Told he must go, Syria’s Assad may outlast Obama in office
A peace plan agreed to last weekend by 17 nations meeting in Vienna says nothing about Assad’s future
As the United States has turned its attention to defeating ISIS, it has softened its stance on the Syrian leader. More than four years ago, Obama demanded that Assad leave power.
Administration officials later said Assad did not have to step down on “Day One” of a political transition. Now, they are going further.
A peace plan agreed to last weekend by 17 nations meeting in Vienna says nothing about Assad’s future, but states that “free and fair elections would be held pursuant to the new constitution within 18 months.”
To clarify the timeline, the State Department said this past week that the clock starts once Assad’s representatives and opposition figures begin talks on a constitution. The vote would determine a new parliament, though not necessarily a new president.
Getting to constitutional talks will be difficult. It implies that Syria’s warring parties first reach a cease-fire and establish a transition government — something unattainable so far. Neither Syria’s government nor its fractured opposition has endorsed the strategy yet or done much to advance it.
“Nothing can start before defeating the terrorists who occupy parts of Syria,” Assad recently told Italian state television. Assad considers anyone fighting him, including moderate rebels, to be “terrorists.”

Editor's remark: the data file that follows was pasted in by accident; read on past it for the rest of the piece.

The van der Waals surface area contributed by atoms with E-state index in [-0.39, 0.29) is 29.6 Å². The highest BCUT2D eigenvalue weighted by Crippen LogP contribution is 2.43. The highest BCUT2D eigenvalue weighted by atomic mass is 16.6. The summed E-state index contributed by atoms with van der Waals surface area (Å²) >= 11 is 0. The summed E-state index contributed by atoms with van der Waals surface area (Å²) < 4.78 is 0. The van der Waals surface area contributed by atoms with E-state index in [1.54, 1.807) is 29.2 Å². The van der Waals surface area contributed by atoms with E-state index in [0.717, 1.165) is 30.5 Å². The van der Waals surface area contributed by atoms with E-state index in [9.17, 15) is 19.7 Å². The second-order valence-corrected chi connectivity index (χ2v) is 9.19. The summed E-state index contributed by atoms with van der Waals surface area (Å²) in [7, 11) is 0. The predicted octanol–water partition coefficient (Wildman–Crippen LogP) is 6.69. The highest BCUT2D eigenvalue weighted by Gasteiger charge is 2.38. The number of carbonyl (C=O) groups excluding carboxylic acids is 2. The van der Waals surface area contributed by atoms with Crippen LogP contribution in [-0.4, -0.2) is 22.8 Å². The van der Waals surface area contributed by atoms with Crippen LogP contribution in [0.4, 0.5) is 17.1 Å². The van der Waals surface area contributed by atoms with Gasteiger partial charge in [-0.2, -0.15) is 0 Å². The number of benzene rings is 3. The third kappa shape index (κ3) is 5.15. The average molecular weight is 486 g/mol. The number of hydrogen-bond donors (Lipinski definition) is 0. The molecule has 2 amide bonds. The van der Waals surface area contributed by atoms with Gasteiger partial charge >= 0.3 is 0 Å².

Obama countered: “I do not foresee a situation in which we can end the civil war in Syria while Assad remains in power. ... Even if I said that was OK, I still don’t think it would actually work. You could not get the Syrian people, the majority of them, to agree to that kind of outcome. And you couldn’t get a number of their neighbors to agree to that outcome, as well.”
Syria was the focus for Secretary of State John Kerry as he headed to the United Arab Emirates on Sunday for talks with government leaders. Many more discussions with Arab officials are planned over the next months.
The uncertainty of the new peace process, particularly as it pertains to Assad, points to Washington’s evolution from early in the civil war, when Obama and other officials boldly stated the Syrian president’s days were “numbered” and sought his immediate departure.
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